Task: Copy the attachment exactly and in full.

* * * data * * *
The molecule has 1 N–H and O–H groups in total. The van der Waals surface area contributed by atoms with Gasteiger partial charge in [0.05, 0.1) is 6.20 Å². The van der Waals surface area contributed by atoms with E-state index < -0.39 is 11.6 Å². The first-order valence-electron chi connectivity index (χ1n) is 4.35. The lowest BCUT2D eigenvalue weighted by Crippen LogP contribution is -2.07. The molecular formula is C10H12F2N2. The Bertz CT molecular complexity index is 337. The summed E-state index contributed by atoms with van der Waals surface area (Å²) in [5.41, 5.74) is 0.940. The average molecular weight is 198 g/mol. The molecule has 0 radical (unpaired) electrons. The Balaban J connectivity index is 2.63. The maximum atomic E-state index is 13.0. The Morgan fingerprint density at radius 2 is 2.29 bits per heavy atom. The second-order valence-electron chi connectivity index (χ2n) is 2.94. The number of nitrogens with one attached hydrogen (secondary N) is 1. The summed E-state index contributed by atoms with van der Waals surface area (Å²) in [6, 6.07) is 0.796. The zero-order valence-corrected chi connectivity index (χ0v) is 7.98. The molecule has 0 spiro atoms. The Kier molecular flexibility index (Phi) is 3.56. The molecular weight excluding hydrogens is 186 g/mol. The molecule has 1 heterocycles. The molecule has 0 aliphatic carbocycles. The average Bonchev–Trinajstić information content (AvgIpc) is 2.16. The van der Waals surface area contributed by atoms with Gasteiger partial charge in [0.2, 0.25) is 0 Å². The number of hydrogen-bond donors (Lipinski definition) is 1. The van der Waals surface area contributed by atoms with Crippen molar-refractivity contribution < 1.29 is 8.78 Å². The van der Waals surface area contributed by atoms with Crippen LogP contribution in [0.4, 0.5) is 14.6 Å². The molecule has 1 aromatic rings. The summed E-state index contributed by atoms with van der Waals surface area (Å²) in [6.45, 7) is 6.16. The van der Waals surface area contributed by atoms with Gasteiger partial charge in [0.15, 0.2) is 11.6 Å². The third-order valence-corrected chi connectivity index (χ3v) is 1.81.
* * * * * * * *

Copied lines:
The molecule has 1 N–H and O–H groups in total. The van der Waals surface area contributed by atoms with Gasteiger partial charge in [0.05, 0.1) is 6.20 Å². The van der Waals surface area contributed by atoms with E-state index < -0.39 is 11.6 Å². The first-order valence-electron chi connectivity index (χ1n) is 4.35. The lowest BCUT2D eigenvalue weighted by Crippen LogP contribution is -2.07. The molecular formula is C10H12F2N2. The Bertz CT molecular complexity index is 337. The summed E-state index contributed by atoms with van der Waals surface area (Å²) in [5.41, 5.74) is 0.940. The average molecular weight is 198 g/mol. The molecule has 0 radical (unpaired) electrons. The Balaban J connectivity index is 2.63. The maximum atomic E-state index is 13.0. The Morgan fingerprint density at radius 2 is 2.29 bits per heavy atom. The second-order valence-electron chi connectivity index (χ2n) is 2.94. The number of nitrogens with one attached hydrogen (secondary N) is 1. The summed E-state index contributed by atoms with van der Waals surface area (Å²) in [6, 6.07) is 0.796. The zero-order valence-corrected chi connectivity index (χ0v) is 7.98. The molecule has 0 spiro atoms. The Kier molecular flexibility index (Phi) is 3.56. The molecular weight excluding hydrogens is 186 g/mol. The molecule has 1 heterocycles. The molecule has 0 aliphatic carbocycles. The average Bonchev–Trinajstić information content (AvgIpc) is 2.16. The van der Waals surface area contributed by atoms with Gasteiger partial charge in [0.2, 0.25) is 0 Å². The number of hydrogen-bond donors (Lipinski definition) is 1. The van der Waals surface area contributed by atoms with Crippen molar-refractivity contribution < 1.29 is 8.78 Å². The van der Waals surface area contributed by atoms with Crippen LogP contribution in [0.4, 0.5) is 14.6 Å². The molecule has 1 aromatic rings. The summed E-state index contributed by atoms with van der Waals surface area (Å²) in [6.45, 7) is 6.16. The van der Waals surface area contributed by atoms with Gasteiger partial charge in [0.15, 0.2) is 11.6 Å². The third-order valence-corrected chi connectivity index (χ3v) is 1.81.